Back at Passover time, I published a column about a facsimile edition of an early 19th-century French Haggadah from Bordeaux, one of whose interesting features was its use of “ngh” to represent the Hebrew letter ayin. This was once widespread in the Sephardic communities of Southern Europe, whose Hebrew pronunciation nasalized the pharyngeal glottal stop of the Semitic ayin that disappeared in the Ashkenazic world entirely. The Italian-Jewish origins of the practice are evidenced by the “h” after the “g” — which, in Italian orthography, indicates that “g” before a front vowel is to be pronounced “hard” as in “gold” rather than “soft” as in “gem.”
Outside Italy, this “h” was generally dropped, leaving “ng” alone, in which form it spread to Sephardim in the Americas, as well. Thus, novelist Dara Horn writes from Boston: “While researching my new novel ‘All Other Nights’ (about Jewish spies during the Civil War), I came across several names of early American synagogues that used this spelling, such as the very first synagogue in New Orleans, Congregation Shangarei Chesed…. This sounded so strange to my American Jewish ears that I couldn’t help but wonder whether names likes these were ever pronounced as written.”
Although the Sephardic members of this synagogue certainly would not have pronounced “Shangarei” to rhyme with “bang away,” neither, in my opinion, would they have said “Sha’arei” or “Sharei,” as American Jews do today. Rather, they would have preceded the second “a” with a phoneme known to linguists as a velar nasal — a sound made by slightly contracting the throat so that the back of the tongue touches the velum or soft palate, while expelling air from the nose. Although this may seem exotic, it is actually the same sound that, minus the air, English speakers produce all the time in words like “ring” or “sing.”
The problem is that in English, this “ng” can occur only at the end of a syllable. When we see it at the beginning of one, we have no idea what to do with it. A short sentence like the Zulu proverb umuntu ngumuntu ngabantu, “a person is a person through other persons,” leaves us staring at it blankly, or else wrongly breaking the “ng” into its components and saying “negumuntu negabantu.” And yet, to pronounce this “ng” correctly, we only have to set our mouths in the same position we set them in for the “ng” of “sing,” and breathe out. It’s not as hard as all that, as can be seen from the fact that many of the world’s languages, from Zulu to Vietnamese (think of the South Vietnamese president Ngo Dinh Diem, whose assassination in 1963 marked a turning point in the Vietnam War), have such a sound. So did many Sephardim.
Which set me to thinking: Languages like Zulu and Vietnamese are today written in the Latin alphabet, which was borrowed from Europe. Might their use of “ng” for the syllable-initial velar nasal have something to do with the nasalized Sephardic ayin? Did the representation of this ayin by Sephardic Jews as “ng” influence its adoption by the writing systems of other languages?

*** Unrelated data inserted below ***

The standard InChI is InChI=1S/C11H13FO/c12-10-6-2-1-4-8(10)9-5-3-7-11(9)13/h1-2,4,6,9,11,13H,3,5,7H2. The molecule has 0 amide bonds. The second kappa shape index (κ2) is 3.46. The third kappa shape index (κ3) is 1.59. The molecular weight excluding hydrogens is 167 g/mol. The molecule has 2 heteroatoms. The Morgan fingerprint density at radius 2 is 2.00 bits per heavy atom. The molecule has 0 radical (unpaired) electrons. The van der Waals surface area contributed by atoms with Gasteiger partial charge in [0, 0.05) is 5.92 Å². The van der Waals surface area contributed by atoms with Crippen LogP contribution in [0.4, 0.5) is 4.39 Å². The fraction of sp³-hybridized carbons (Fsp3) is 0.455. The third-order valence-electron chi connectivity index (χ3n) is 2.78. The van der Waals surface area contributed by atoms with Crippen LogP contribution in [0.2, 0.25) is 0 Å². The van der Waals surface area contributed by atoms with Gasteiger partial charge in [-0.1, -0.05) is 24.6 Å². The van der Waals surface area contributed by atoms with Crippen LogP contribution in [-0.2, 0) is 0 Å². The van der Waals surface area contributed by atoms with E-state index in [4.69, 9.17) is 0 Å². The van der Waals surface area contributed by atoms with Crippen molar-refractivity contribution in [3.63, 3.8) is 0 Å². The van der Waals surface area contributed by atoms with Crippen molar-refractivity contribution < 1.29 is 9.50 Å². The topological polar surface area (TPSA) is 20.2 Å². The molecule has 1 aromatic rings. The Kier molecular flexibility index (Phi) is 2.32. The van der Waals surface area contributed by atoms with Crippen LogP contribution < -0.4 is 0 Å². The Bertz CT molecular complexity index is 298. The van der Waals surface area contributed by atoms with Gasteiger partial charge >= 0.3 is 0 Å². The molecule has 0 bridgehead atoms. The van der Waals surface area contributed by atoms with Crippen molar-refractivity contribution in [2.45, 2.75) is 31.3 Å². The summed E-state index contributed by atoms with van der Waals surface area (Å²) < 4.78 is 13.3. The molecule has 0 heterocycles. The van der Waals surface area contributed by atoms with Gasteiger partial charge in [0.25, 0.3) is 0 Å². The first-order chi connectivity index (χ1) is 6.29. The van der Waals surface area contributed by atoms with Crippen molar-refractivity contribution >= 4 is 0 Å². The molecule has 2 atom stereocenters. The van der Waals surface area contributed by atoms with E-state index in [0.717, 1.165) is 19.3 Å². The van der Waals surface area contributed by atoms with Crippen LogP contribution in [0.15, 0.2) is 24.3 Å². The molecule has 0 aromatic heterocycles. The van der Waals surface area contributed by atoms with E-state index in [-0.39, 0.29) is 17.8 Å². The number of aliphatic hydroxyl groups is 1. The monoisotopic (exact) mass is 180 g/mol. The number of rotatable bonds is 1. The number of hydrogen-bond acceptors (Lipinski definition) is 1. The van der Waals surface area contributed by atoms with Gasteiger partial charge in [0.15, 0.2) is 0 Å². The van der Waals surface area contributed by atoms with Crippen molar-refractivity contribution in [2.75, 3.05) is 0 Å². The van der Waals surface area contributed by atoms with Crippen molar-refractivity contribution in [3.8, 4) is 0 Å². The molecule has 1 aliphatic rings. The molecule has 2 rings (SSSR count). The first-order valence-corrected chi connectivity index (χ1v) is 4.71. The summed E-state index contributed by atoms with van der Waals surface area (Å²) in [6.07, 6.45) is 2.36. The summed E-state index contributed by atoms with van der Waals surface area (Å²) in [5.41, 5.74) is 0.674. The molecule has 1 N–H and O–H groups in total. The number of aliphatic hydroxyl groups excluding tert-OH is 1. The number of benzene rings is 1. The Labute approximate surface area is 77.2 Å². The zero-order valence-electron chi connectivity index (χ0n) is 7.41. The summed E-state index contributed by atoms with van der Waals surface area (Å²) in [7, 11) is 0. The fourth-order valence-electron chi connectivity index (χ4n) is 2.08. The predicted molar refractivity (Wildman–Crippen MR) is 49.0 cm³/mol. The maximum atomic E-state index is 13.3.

I don’t know anyone who speaks Zulu, but my friend Sabine Huynh not only speaks Vietnamese, but is a linguist to boot. I addressed the question to her, and here is part of her answer:
“The Vietnamese ‘ng’ is most probably a legacy from 17th-century Portuguese Jesuit missionary-philologists who undertook to devise a phonetic alphabet for Vietnamese, called quoc ngu. (Until the 17th century, Vietnamese was written with Chinese ideograms.) These were headed by Father Alexander de Rhodes, a French priest who had studied Vietnamese under the Portuguese priest Francisco de Pina before compiling his groundbreaking dictionary, in which initial ‘ng’ has its own section. As Pina was a common Jewish-Portuguese family name at the time of the Inquisition, Francisco de Pina may have descended from a family of Portuguese crypto-Jews, in which case Vietnamese ‘ng’ could really have a Sephardic origin.”
Sabine speculates that the Sephardim originally may have taken the “ng” from German or Dutch, in which it is a syllable-final nasal velar as in English, via Jews who settled in such cities as Amsterdam and Hamburg following their expulsion from Spain and Portugal at the end of the 15th century. How well this fits with “ng(h)” first having been used for ayin by Jews in Italy, I don’t know, but I wouldn’t necessarily rule it out; Jewish communities all over Europe were in close contact with each other and passed many things back and forth. In any case, the nasal velar realization of the ayin eventually vanished from the Sephardic world, although remnants of it lingered on in parts of Italy into the 20th century. Its influence also may still be felt in a few Yiddish names or words, such as Yankel or Yankev for Ya’akov (the apostrophe indicates an ayin), or manse instead of mayse (Hebrew ma’aseh) in some regional dialects. The syllable-initial “ng,” however, no longer exists among Jews anywhere, and you will have to travel to Africa or East Asia to hear it.
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